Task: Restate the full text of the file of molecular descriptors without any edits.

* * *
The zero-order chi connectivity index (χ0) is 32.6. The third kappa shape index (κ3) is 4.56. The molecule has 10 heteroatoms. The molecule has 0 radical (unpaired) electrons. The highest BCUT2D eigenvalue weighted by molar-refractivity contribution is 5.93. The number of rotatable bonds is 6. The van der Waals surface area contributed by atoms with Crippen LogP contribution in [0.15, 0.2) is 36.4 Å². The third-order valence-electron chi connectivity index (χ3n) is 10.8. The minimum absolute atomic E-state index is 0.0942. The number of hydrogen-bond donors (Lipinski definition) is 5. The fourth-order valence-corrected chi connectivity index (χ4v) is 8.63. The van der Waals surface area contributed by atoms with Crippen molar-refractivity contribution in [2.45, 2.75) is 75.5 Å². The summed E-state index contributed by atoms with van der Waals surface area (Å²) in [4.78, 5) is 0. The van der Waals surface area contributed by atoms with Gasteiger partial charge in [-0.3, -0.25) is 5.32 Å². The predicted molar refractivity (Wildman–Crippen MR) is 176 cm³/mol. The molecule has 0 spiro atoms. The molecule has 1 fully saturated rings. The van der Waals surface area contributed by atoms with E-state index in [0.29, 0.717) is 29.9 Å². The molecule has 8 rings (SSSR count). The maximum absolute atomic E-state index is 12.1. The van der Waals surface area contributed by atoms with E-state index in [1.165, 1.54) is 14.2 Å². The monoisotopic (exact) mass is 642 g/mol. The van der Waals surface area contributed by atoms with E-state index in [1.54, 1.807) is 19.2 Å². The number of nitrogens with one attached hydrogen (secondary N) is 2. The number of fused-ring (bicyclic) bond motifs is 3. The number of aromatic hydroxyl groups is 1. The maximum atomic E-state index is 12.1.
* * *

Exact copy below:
The zero-order chi connectivity index (χ0) is 32.6. The third kappa shape index (κ3) is 4.56. The molecule has 10 heteroatoms. The molecule has 0 radical (unpaired) electrons. The highest BCUT2D eigenvalue weighted by molar-refractivity contribution is 5.93. The number of rotatable bonds is 6. The van der Waals surface area contributed by atoms with Crippen LogP contribution in [0.15, 0.2) is 36.4 Å². The third-order valence-electron chi connectivity index (χ3n) is 10.8. The minimum absolute atomic E-state index is 0.0942. The number of hydrogen-bond donors (Lipinski definition) is 5. The fourth-order valence-corrected chi connectivity index (χ4v) is 8.63. The van der Waals surface area contributed by atoms with Crippen molar-refractivity contribution in [2.45, 2.75) is 75.5 Å². The summed E-state index contributed by atoms with van der Waals surface area (Å²) in [4.78, 5) is 0. The van der Waals surface area contributed by atoms with Gasteiger partial charge in [-0.3, -0.25) is 5.32 Å². The predicted molar refractivity (Wildman–Crippen MR) is 176 cm³/mol. The molecule has 0 spiro atoms. The molecule has 1 fully saturated rings. The van der Waals surface area contributed by atoms with E-state index in [0.29, 0.717) is 29.9 Å². The molecule has 8 rings (SSSR count). The maximum absolute atomic E-state index is 12.1. The van der Waals surface area contributed by atoms with E-state index in [1.165, 1.54) is 14.2 Å². The monoisotopic (exact) mass is 642 g/mol. The van der Waals surface area contributed by atoms with E-state index in [1.54, 1.807) is 19.2 Å². The number of nitrogens with one attached hydrogen (secondary N) is 2. The number of fused-ring (bicyclic) bond motifs is 3. The number of aromatic hydroxyl groups is 1. The maximum atomic E-state index is 12.1.